You will be aware of the issues experienced at Parkfield School and other schools in the West Midlands and elsewhere in regard to teaching about different families and LGBT inclusion, to counteract homophobia in classroom and schooling settings. We at the Network believe in sharing different forms of diversity, and different diverse communities stretching out their hands to each other to build our contemporary diverse, inclusive nation and general society.
How would you see working with us to prevent the type of polarisation and threat to modern contemporary inclusive values and related compliance with the Law (Equality Act 2010 legal obligations and provisions) incidents that have been happening in the West Midlands, be avoided or dealt with effectively, here?
We ask this because we have had instances here in Dorset of poor judgment on the part of statutory sector civil servants and associate organisations, almost causing comparable religion-based clashes with work to counteract anti-LGBT ASB and anti-LGBT views.
I am absolutely clear that the protest is unacceptable. The way to address the curriculum is via the local MP, the ballot box and democracy. This is not the correct set of values to give our children either with the subject of the protest or the protest itself. Interestingly most mainstream religious groups would agree with that- as ever it is the extremists who colour the narrative.
Finally, do you have a message for Dorset area LGB&T community members that you would like to share on reflecting back on your experience of the very recent occasion of Bourne Free LGBT Pride, with the LGB&T Dorset Equality Network?
Yes I do. It was a pleasure to attend Bourne Free LGBT Pride and see the celebration of diversity and joy that it was. I have many gay friends and my step-niece gained a wife recently – the generations are becoming more tolerant and accepting. Be open and not separatist – let’s build that truly inclusive society and get to the point when an individual is measured on the quality of their human heart and not their gender, race or religion. If I am elected, I will be working for Everyone!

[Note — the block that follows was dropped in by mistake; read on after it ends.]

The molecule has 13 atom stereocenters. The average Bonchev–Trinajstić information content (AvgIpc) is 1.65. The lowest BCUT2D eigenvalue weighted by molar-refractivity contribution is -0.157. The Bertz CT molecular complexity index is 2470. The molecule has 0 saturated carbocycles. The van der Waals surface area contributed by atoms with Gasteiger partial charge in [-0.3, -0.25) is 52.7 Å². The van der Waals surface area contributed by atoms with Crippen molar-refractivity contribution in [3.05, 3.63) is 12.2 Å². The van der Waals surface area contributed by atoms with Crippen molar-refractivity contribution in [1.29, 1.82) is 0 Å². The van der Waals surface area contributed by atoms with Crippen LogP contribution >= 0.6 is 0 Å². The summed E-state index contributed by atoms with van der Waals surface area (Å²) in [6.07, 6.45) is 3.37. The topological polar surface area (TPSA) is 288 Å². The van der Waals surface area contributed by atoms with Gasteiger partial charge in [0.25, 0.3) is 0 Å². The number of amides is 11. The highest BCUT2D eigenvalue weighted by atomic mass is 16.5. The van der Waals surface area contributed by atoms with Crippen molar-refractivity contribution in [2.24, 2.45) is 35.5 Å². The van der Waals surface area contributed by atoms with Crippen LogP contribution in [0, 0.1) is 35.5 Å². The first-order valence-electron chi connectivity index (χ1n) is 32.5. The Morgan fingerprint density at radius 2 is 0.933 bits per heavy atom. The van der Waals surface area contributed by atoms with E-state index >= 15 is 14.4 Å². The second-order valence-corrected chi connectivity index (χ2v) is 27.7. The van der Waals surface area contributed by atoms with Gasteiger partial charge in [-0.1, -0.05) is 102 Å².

David, thank you very much indeed for your responses to our questions. The Network thanks you very much for your time and particularly your readiness to answer so fully all of our questions. By way of thanks we would also like to, where relevant, be in contact with you on any LGBT community support specific points where we may from time to time contact our Dorset Police Chief Constable and relevant officers, for your perspectives on the topics involved.
David has also shared his PCC campaign social media links so you can follow his campaign and its information on the important topics the latter details: Facebook: @
Convenor / Lead Officer
LGB&T Dorset Equality Network